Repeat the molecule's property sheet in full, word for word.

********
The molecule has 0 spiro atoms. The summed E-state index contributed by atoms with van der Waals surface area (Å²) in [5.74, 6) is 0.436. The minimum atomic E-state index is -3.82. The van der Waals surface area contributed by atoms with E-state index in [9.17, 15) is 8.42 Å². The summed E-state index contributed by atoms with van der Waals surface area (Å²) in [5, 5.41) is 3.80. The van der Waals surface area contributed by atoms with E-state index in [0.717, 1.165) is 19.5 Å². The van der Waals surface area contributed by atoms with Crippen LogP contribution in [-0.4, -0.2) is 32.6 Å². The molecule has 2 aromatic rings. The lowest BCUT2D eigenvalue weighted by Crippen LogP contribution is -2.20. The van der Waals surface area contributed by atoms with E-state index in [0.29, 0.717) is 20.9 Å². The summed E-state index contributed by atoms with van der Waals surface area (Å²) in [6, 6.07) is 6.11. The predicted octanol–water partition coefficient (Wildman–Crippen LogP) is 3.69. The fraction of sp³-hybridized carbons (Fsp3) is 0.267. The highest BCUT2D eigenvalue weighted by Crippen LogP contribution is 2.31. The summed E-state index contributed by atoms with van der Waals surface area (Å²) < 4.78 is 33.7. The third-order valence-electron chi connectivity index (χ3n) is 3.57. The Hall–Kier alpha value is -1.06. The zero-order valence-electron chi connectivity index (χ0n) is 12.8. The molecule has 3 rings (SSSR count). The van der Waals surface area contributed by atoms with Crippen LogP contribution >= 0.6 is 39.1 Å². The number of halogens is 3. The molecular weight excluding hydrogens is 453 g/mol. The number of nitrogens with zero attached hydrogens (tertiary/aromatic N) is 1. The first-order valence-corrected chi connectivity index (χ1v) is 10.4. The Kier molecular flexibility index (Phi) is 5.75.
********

The molecule has 0 spiro atoms. The summed E-state index contributed by atoms with van der Waals surface area (Å²) in [5.74, 6) is 0.436. The minimum atomic E-state index is -3.82. The van der Waals surface area contributed by atoms with E-state index in [9.17, 15) is 8.42 Å². The summed E-state index contributed by atoms with van der Waals surface area (Å²) in [5, 5.41) is 3.80. The van der Waals surface area contributed by atoms with E-state index in [0.717, 1.165) is 19.5 Å². The van der Waals surface area contributed by atoms with Crippen LogP contribution in [-0.4, -0.2) is 32.6 Å². The molecule has 2 aromatic rings. The lowest BCUT2D eigenvalue weighted by Crippen LogP contribution is -2.20. The van der Waals surface area contributed by atoms with E-state index in [0.29, 0.717) is 20.9 Å². The summed E-state index contributed by atoms with van der Waals surface area (Å²) in [6, 6.07) is 6.11. The predicted octanol–water partition coefficient (Wildman–Crippen LogP) is 3.69. The fraction of sp³-hybridized carbons (Fsp3) is 0.267. The highest BCUT2D eigenvalue weighted by Crippen LogP contribution is 2.31. The summed E-state index contributed by atoms with van der Waals surface area (Å²) < 4.78 is 33.7. The third-order valence-electron chi connectivity index (χ3n) is 3.57. The Hall–Kier alpha value is -1.06. The zero-order valence-electron chi connectivity index (χ0n) is 12.8. The molecule has 3 rings (SSSR count). The van der Waals surface area contributed by atoms with Crippen LogP contribution >= 0.6 is 39.1 Å². The number of halogens is 3. The molecular weight excluding hydrogens is 453 g/mol. The number of nitrogens with zero attached hydrogens (tertiary/aromatic N) is 1. The first-order valence-corrected chi connectivity index (χ1v) is 10.4. The Kier molecular flexibility index (Phi) is 5.75.